Growing Up By Eric Bellmann: Mom, Better Late Than Never

I’m a committed homemaker, lol. I love to iron, clean, do laundry, weird as that seems. People often tell me that I’m welcome to come over and whip their homes into shape, an invitation that I ignore. I don’t understand how people can hire outside help.

I have a collection of rags I use. Over time they have acquired a muddy color and splotches of resistant stains. I realized I could soak those rags for a considerable time before I switched the washing machine on to its cycle. How did I know to do that?

My mother always soaked laundry before washing it.

My mother was not an easy person and I’m pretty sure she thought the same of me. When she finally moved to New Mexico where the climate was better for her arthritis, I sarcastically observed that I was glad America was a big country. My yearly visits were agony, although I came to love the landscape there much as she did.

Then she died. I kept returning to New Mexico, even visiting the forlorn town in the barren southwestern corner of the state where she lived, quite contentedly, the last 20 years of her life. At first I went every two years, then each year. Finally, I stopped. Too much had changed. All the mom and pop Mexican restaurants had been forced out of business by national franchises.

The absolute great discovery, for me, has been what the passage of time has accomplished. Again, I’m afraid with sarcasm, I observed how much our relationship improved after her death. But that wasn’t really a joke. No more daily battles. Just memories. It’s taken me a while to consider her gifts to me.

I know how to set a formal table, where the silverware goes and that the dinner plate should be placed a distance from the edge of the table that is the width of two fingers. Weekends my mother had a second job cooking for a well-to-do family. I’d come on Sunday after church and help her set their table, then eat in the kitchen while she did the dishes.

She always worked two jobs. A bank clerk during the week, a maid/housekeeper on weekends. I always had two jobs, teaching in college and weekend art classes. Even after I retired from full time work, I kept selling work at Art fairs. I know the value of money.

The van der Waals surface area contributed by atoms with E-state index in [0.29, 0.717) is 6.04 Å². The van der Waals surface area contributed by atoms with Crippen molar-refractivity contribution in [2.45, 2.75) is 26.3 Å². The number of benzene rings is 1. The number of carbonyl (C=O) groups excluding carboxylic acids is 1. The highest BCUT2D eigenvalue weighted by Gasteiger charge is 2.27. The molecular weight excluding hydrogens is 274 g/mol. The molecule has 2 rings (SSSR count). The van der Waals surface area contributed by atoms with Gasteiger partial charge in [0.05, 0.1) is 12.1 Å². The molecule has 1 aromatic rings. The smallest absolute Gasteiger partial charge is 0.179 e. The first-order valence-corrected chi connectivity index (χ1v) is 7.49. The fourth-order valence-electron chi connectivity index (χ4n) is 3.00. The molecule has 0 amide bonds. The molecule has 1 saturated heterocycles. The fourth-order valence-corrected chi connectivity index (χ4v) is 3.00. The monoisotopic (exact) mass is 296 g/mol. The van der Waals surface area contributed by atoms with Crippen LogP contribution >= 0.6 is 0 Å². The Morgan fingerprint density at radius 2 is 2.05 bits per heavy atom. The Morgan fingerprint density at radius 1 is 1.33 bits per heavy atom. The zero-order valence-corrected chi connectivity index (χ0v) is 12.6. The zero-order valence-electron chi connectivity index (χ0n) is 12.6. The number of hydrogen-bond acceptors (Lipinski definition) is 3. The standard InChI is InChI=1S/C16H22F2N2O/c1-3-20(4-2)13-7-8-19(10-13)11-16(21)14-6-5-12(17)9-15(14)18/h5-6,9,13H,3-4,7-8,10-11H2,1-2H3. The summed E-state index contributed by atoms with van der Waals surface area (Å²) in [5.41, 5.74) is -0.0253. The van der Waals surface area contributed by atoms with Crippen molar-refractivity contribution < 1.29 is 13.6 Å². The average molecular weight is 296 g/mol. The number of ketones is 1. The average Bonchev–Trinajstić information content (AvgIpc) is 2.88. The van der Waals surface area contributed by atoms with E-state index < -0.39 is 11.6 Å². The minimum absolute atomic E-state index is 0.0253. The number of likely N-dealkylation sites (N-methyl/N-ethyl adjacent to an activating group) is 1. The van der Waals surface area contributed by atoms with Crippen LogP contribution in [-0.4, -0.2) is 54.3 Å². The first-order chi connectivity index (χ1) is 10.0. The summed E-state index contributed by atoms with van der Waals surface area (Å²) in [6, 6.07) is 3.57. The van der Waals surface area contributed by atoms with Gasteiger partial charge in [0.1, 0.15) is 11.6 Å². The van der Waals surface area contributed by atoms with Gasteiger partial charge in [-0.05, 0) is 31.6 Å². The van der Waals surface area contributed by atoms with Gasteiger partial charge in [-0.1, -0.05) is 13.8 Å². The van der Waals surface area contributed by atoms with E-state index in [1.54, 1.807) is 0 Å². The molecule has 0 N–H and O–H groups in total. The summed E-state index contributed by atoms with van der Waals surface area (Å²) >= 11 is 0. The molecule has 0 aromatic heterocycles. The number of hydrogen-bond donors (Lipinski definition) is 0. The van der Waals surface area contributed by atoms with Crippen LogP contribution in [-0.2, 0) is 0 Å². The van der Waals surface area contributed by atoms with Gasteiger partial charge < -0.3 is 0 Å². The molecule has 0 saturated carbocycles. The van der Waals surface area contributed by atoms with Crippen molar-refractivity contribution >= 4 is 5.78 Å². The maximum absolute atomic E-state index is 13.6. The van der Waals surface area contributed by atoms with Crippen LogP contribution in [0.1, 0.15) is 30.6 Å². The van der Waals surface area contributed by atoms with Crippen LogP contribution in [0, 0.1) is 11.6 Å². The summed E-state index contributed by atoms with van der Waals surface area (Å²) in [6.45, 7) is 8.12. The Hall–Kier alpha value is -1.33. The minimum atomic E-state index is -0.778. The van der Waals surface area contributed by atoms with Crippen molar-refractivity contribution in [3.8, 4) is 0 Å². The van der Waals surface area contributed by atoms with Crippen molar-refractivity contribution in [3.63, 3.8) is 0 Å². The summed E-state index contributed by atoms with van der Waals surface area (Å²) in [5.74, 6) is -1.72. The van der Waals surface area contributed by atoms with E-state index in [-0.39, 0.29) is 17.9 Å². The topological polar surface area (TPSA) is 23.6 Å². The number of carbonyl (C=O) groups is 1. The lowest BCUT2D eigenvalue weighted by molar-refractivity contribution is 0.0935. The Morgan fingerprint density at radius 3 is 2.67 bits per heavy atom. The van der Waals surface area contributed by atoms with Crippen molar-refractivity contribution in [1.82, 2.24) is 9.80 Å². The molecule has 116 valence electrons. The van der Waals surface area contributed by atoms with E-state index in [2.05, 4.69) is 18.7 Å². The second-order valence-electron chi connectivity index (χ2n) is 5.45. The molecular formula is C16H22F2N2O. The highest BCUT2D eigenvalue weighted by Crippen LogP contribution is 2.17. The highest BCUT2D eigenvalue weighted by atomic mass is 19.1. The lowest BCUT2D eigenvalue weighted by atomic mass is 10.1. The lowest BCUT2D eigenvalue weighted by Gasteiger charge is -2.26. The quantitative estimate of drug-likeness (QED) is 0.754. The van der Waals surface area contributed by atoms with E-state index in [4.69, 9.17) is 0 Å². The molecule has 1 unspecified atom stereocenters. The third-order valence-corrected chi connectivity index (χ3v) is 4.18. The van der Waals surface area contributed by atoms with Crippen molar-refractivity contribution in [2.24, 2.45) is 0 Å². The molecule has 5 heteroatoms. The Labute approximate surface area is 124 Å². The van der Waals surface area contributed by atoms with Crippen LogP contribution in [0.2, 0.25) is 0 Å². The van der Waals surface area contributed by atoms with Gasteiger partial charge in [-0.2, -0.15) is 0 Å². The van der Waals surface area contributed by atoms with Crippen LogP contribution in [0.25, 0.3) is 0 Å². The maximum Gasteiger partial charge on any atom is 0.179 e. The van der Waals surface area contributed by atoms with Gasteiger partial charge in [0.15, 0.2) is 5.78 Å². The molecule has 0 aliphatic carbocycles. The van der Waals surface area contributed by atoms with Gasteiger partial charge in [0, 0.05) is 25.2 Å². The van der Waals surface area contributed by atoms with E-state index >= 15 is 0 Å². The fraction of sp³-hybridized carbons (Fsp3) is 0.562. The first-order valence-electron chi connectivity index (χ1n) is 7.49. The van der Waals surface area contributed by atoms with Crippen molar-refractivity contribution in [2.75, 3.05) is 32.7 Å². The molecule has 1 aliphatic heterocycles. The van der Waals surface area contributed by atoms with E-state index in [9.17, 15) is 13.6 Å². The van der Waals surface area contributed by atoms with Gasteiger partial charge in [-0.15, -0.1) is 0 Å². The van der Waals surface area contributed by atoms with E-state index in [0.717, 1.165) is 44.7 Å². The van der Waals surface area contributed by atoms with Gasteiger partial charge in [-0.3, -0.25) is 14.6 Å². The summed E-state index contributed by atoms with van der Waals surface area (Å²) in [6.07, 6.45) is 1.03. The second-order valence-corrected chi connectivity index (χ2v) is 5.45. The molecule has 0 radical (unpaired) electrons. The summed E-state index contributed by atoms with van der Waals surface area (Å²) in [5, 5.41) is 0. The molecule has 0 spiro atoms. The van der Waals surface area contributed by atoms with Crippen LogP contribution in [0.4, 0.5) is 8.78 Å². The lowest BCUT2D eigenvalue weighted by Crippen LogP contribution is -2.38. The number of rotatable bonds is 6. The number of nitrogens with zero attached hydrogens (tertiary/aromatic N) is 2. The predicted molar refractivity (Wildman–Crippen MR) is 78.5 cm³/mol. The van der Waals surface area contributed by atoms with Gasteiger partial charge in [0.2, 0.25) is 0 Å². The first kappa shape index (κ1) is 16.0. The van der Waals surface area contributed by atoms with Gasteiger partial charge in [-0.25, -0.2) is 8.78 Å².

My sister, who also had a troubled relationship with our mother,  perhaps out of guilt, each holiday would send her an extravagant gift, a good purse, a silk blouse. After her death, we found all these things still in their boxes, “saved for good”. That seemed so sad. I found a perfect leather jacket in Taos one year. It hangs in a closet, never worn. I suppose I’m “saving it for good”.

My mother never had guests over. She valued her privacy. Perhaps also she was ashamed of how modestly she lived. I don’t know. She never said. I am more of a recluse than not. I have to make a considerable effort to let friends visit. And that’s odd because I’m often lonely. My mother was lonely, too.

She didn’t want anyone to know her politics, so thinking it unwise to register as either Republican or Democrat, she registered as Liberal, not understanding the significance of that choice. She disliked Jimmy Carter because his daughter had crooked teeth. Her favorite politician was Spiro Agnew because he came down hard on students during the turbulent ‘60s. Mom and I did not have a lot to talk about.

Do I miss her? Not really. Our time together was what it was and then it was over, time for me to move along. I think she was relieved not to have to deal any longer with the child who had confounded her at almost every turn.

She reinvented me. I became a man who liked to travel. She saved articles about Turkey for me. She found an old Turkish/English dictionary in a garage sale and bought it for me. We evolved into a greeting card relationship: “The sun is shining, the cat is sleeping in the window, etc.” It was a narrow channel, but it worked rather well for both of us.

My mother was a survivor. She came to America at 19 only speaking German. She worked as a housekeeper, a cook, then found  a career as a bank clerk. Abandoned by her husband, she raised two children and worried about all her relatives in her war torn homeland. She was a stoic.

I wish we could have had a few more conversations. I know so little about her early struggles but I can imagine them, not really so unlike my own. I have found compassion for her, much to my relief and joy. Truth be told, I do miss her.

Email: ericlbellmann @gmail.com

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